Wednesday, February 25, 2015



For fifty years Larry Lipson was the food critic for the Los Angeles Daily News and now reports from Florida weekly with his thoughts and favorite picks for Food & Wine.  His lovely Wife Lillian is also on hand at the Lipson Institute for advanced wine studies.


Americans still recall the company's memorable slogan: Wednesday is PRINCE spaghetti day.
Anthony Martignetti was nine years old when his family emigrated from Italy to the United States in 1966. They settled in Massachusetts, in a predominantly Italian neighborhood in Boston's North End. It was there, three years later, that Anthony was hanging out with some friends when the group was approached by a pair of men who obviously didn't live in the area.
They asked for directions to Commercial Street, and Anthony politely guided the gentlemen. Those two men were representatives of Boston's Jerome O'Leary advertising agency, which represented the Prince Macaroni Company (as it was then called). They were scouting locations for a TV commercial, and two weeks later when they were casting it, they recalled the nice little boy named Anthony who'd helped them out.

They tracked him down and asked if he'd like to be in a television commercial. Anthony dashed home and excitedly told his mother that he was going to be on TV. She immediately assumed the worst "“ that he'd gotten into trouble and was going to be on the six o'clock news. A few days later (after she'd calmed down and details were hammered out), contracts were signed and Anthony eventually netted about $25,000 for his mad dash to that apartment building on Powers Court. (By the way, the woman calling for him out the window in the commercial was not his real mother, but a neighborhood resident named Mary Fiumara.)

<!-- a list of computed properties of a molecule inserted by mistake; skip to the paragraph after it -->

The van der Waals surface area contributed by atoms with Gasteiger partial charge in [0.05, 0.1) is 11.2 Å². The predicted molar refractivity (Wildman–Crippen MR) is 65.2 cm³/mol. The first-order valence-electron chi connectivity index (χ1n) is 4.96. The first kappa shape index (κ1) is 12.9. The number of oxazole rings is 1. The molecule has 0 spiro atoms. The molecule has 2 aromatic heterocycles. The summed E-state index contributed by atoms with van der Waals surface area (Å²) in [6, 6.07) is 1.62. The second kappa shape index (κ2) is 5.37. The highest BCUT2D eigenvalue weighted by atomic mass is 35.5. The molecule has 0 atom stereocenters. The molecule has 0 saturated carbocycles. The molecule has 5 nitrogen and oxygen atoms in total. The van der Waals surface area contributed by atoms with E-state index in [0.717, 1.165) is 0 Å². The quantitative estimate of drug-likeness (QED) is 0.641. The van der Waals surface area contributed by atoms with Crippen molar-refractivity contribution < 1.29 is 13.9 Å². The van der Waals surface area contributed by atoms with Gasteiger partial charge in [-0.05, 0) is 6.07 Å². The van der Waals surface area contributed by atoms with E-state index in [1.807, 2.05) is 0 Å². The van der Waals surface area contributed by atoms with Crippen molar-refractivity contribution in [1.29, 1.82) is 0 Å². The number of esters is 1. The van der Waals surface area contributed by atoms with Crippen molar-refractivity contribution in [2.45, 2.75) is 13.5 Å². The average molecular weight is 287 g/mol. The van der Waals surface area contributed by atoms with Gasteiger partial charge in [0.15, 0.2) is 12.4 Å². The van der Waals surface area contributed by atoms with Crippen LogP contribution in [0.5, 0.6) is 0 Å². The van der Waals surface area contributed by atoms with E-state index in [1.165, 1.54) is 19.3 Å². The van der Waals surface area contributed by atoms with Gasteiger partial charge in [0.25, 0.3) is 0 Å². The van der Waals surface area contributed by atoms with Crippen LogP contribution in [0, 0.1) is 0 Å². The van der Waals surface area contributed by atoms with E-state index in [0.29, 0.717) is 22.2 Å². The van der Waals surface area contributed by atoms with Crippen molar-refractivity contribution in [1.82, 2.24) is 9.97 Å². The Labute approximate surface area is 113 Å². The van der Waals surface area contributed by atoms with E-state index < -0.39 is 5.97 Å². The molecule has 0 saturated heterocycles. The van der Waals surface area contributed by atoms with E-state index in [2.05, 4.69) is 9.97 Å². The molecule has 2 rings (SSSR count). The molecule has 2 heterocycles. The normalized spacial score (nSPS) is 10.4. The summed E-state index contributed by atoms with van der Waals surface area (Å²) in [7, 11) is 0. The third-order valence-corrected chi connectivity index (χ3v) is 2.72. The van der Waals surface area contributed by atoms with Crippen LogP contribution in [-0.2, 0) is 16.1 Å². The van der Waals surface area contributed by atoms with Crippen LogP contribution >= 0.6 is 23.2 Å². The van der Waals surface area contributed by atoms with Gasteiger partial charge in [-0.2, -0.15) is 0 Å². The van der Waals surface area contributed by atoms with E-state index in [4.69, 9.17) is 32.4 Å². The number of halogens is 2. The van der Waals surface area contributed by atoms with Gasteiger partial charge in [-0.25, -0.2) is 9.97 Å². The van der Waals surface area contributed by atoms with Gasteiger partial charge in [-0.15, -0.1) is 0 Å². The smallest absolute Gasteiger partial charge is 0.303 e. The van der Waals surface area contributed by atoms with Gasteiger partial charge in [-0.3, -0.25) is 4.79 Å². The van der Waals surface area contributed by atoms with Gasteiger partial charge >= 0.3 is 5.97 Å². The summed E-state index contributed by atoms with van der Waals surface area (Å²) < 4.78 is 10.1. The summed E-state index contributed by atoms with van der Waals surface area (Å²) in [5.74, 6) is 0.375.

The story of one of America's most beloved pasta brands was born in 1912 when three immigrants from the same village in Sicily, Italy, started a small spaghetti manufacturing company in Boston's North End. The address of their storefront? 92 Prince Street. It was a perfect partnership. Gaetano LaMarca was the administrator, Guiseppe Seminara was the salesman and Michele Cantella was the pasta maker. These entrepreneurs had no way of knowing that their little company would become one of the largest pasta manufacturers in the country. Eventually PRINCE outgrew its offices and moved to Lowell, Mass. In 1941, Guiseppe Pellegrino, another Sicilian immigrant, joined the company and soon bought a controlling interest. PRINCE remained in the hands of the Pellegrino family until 1987. Generations of Today, PRINCE pasta is part of the New World Pasta family of brands, the leading dry pasta manufacturer in the United States. New World Pasta brands include Ronzoni® Healthy Harvest®, Ronzoni® Smart Taste® and Ronzoni Garden Delight®.

Anthony grew up, graduated from high school and got a job working at a Polaroid factory before eventually joining his family's grocery business. When his parents retired and closed down shop in 1987, he got a job at the distribution center for Stop & Shop, an East Coast supermarket chain. Although today the company's website boasts of their commitment to "diversity," Martignetti's supervisor, by many accounts, regularly referred to him as a "spaghetti bender" and "meatball," in additional to a few far more offensive ethnic slurs. After filing complaints through corporate channels with no success, Martignetti sued his employer for discrimination. The suit was settled out of court in 2004 for an undisclosed sum. Today Anthony Martignetti works as an officer of the Dedham District Court. He is married and has a five-year-old son named Anthony Jr. Anthony Senior estimates that his family still dines on Prince spaghetti about four or five times per week.